Your first parent/teacher meeting will be one where you will want to make the best impression. You will want the parents to see you as an experienced professional and someone who really knows their child and wants only the best for the child.
It is important to go to the meeting expecting to enjoy meeting the parents and finding ways to help them help their child. That way the meeting will 'get off on the right foot' and can achieve a positive outcome.
My first parent teacher evening was at a new high school where I taught every student Mathematics. I was still interviewing at 11 p.m. when the principal turned out the lights to get people to go home and, I suppose, to rescue me. However, I had a great experience. There have been many such meetings in my career. This article will detail the way I conduct these meetings.
1. Collect all test instruments the student has done.
2. Have copies with answers of all assessment instruments, assessment programs and a work program summary.
3. I have a summary of what I see as the strengths and weaknesses of the child. I refer to the test instruments to support these issues. I explain how the results could have been improved and what to do for the future, e.g. learning basic rules, having a better checking procedure.
4. Have, if possible, examples of the child's class work and work pads.
5. Consult the student's records from previous years for comparison purposes for all aspects of what you do, e.g. achievement in class work, behaviour, health and attendance problems.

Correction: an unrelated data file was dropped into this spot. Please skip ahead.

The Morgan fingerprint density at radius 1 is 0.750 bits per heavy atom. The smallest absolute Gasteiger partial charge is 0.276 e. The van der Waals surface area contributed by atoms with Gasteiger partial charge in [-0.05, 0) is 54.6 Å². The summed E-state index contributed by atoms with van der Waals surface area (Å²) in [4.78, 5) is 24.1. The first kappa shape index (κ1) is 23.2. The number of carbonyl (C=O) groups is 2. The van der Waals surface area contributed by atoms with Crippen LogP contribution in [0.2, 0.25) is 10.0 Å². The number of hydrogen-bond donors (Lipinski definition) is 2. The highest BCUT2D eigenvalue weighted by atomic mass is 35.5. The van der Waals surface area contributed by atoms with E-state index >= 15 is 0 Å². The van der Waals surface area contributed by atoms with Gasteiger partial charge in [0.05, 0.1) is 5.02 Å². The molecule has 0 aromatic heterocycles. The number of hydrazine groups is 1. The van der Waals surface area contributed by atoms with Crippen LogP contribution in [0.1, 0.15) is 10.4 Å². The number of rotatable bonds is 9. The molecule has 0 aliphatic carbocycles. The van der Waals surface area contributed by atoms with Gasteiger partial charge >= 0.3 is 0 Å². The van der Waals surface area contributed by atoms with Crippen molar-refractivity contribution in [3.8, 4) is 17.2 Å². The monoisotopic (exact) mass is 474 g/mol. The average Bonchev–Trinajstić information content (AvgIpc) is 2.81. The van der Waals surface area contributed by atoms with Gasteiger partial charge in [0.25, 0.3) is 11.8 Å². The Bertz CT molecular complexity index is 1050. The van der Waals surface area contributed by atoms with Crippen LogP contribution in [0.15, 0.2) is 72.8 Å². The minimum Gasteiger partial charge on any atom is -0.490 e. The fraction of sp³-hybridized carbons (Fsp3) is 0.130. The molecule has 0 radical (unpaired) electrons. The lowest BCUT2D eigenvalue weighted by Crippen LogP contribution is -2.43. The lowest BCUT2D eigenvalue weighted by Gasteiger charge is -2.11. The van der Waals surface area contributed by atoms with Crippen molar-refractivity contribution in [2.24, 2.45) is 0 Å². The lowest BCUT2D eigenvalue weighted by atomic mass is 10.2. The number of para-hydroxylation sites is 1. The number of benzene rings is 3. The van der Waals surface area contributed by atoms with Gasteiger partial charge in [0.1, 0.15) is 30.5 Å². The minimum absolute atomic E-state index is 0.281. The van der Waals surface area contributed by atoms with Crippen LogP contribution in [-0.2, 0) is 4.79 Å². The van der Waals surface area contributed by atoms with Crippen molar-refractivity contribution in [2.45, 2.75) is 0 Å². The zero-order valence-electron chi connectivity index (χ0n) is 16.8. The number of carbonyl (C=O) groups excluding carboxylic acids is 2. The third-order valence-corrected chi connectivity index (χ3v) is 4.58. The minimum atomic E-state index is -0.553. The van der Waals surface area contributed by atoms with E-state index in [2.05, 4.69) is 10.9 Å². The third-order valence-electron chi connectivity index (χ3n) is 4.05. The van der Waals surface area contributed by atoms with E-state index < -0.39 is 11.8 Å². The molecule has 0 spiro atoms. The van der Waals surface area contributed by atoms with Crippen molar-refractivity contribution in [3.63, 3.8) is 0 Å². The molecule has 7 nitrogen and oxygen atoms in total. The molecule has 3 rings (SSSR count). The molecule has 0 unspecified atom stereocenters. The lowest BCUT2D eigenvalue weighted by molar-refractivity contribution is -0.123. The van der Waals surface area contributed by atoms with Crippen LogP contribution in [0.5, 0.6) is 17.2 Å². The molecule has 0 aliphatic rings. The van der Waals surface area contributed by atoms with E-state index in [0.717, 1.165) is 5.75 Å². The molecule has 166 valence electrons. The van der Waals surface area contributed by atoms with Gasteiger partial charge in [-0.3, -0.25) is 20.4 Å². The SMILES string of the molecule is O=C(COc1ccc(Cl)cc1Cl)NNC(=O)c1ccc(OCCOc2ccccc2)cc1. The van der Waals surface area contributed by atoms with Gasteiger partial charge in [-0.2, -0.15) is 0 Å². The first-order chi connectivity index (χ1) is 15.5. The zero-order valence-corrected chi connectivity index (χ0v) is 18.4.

6. Check attendance at class and for exams and other assessment tasks.
7. Check your diary for homework and behaviour problems.
8. Review the student's bookwork in advance and interview the student as you do it to get to know him/her better and seek to find out if there are any problems.
9. I have copies of how to study and do homework to give parents to help them help their child.
10. Exam technique is another issue for students so I give parents a handout on this also.
For Students At Risk
1. Suggest ways in which you can help outside the classroom:
• Your availability
• Student mentors
• Special needs teacher
• Tutorials in lunch periods
2. Mention, where necessary, the following issues that may impact on student progress:
• Lack of equipment, texts, pencils, and so on
• Frequent lateness to class
• Lack of attention in class
• Slow to get on task
• Easily distracted
• Sits with the wrong crowd
• Homework poorly done or not attempted
• Will not seek help or ask questions
• Is reluctant to answer any questions, even easy ones
3. I may suggest that the student be put on a contract or a behaviour card. I show copies to the parents.
4. I also suggest that they could sign the child's homework each night until we are happy it has become a habit again.
5. We decide which of 3 and 4 above we will do and I arrange to report to the parents on progress in the future weeks.
6. Don't forget to mention all the positives you can about the child especially if he or she is present.
7. Stress to the parents that you are only interested in helping the child reach their best potential.
8. Some parents will want tutors. I don't try to deter them but I tell them they need to get an undertaking from their child that they will work hard in class and at home and do everything the tutor tells them to do. I explain that the tutor should be able to increase their self-confidence and should be able to find problems that need to be addressed. I will give the parent a work program summary for the tutor. I usually have a list of tutors who live locally which I give the parents but I do not recommend anybody. I just tell them the list contains people who have offered to tutor. I suggest that they 'try before they buy' making sure their child is comfortable with the tutor first.